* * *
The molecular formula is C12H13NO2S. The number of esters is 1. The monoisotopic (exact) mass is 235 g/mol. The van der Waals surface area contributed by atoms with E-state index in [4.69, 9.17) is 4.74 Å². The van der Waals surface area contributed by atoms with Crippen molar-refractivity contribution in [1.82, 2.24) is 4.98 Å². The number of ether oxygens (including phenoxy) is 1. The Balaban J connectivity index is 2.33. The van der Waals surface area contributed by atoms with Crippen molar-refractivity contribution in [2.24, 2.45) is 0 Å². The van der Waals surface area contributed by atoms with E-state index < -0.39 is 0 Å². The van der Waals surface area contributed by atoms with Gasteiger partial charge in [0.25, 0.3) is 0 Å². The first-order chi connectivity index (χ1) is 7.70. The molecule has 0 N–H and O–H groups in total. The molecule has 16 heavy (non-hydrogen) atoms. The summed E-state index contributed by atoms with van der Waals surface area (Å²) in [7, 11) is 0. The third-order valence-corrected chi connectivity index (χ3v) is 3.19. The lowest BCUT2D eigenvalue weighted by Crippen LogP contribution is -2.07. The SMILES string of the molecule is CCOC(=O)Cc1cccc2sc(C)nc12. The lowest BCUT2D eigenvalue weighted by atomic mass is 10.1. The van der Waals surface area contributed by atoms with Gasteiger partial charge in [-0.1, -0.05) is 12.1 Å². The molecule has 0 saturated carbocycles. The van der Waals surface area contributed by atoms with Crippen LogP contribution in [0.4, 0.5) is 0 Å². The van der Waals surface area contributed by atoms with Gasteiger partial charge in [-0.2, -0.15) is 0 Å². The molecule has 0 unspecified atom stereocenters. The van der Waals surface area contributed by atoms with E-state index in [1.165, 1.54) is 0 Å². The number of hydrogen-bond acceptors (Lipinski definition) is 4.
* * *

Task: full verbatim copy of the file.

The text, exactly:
The molecular formula is C12H13NO2S. The number of esters is 1. The monoisotopic (exact) mass is 235 g/mol. The van der Waals surface area contributed by atoms with E-state index in [4.69, 9.17) is 4.74 Å². The van der Waals surface area contributed by atoms with Crippen molar-refractivity contribution in [1.82, 2.24) is 4.98 Å². The number of ether oxygens (including phenoxy) is 1. The Balaban J connectivity index is 2.33. The van der Waals surface area contributed by atoms with Crippen molar-refractivity contribution in [2.24, 2.45) is 0 Å². The van der Waals surface area contributed by atoms with E-state index < -0.39 is 0 Å². The van der Waals surface area contributed by atoms with Gasteiger partial charge in [0.25, 0.3) is 0 Å². The first-order chi connectivity index (χ1) is 7.70. The molecule has 0 N–H and O–H groups in total. The molecule has 16 heavy (non-hydrogen) atoms. The summed E-state index contributed by atoms with van der Waals surface area (Å²) in [7, 11) is 0. The third-order valence-corrected chi connectivity index (χ3v) is 3.19. The lowest BCUT2D eigenvalue weighted by Crippen LogP contribution is -2.07. The SMILES string of the molecule is CCOC(=O)Cc1cccc2sc(C)nc12. The lowest BCUT2D eigenvalue weighted by atomic mass is 10.1. The van der Waals surface area contributed by atoms with Gasteiger partial charge in [-0.1, -0.05) is 12.1 Å². The molecule has 0 saturated carbocycles. The van der Waals surface area contributed by atoms with Crippen LogP contribution in [0.4, 0.5) is 0 Å². The van der Waals surface area contributed by atoms with Gasteiger partial charge in [-0.2, -0.15) is 0 Å². The molecule has 0 unspecified atom stereocenters. The van der Waals surface area contributed by atoms with E-state index in [1.165, 1.54) is 0 Å². The number of hydrogen-bond acceptors (Lipinski definition) is 4.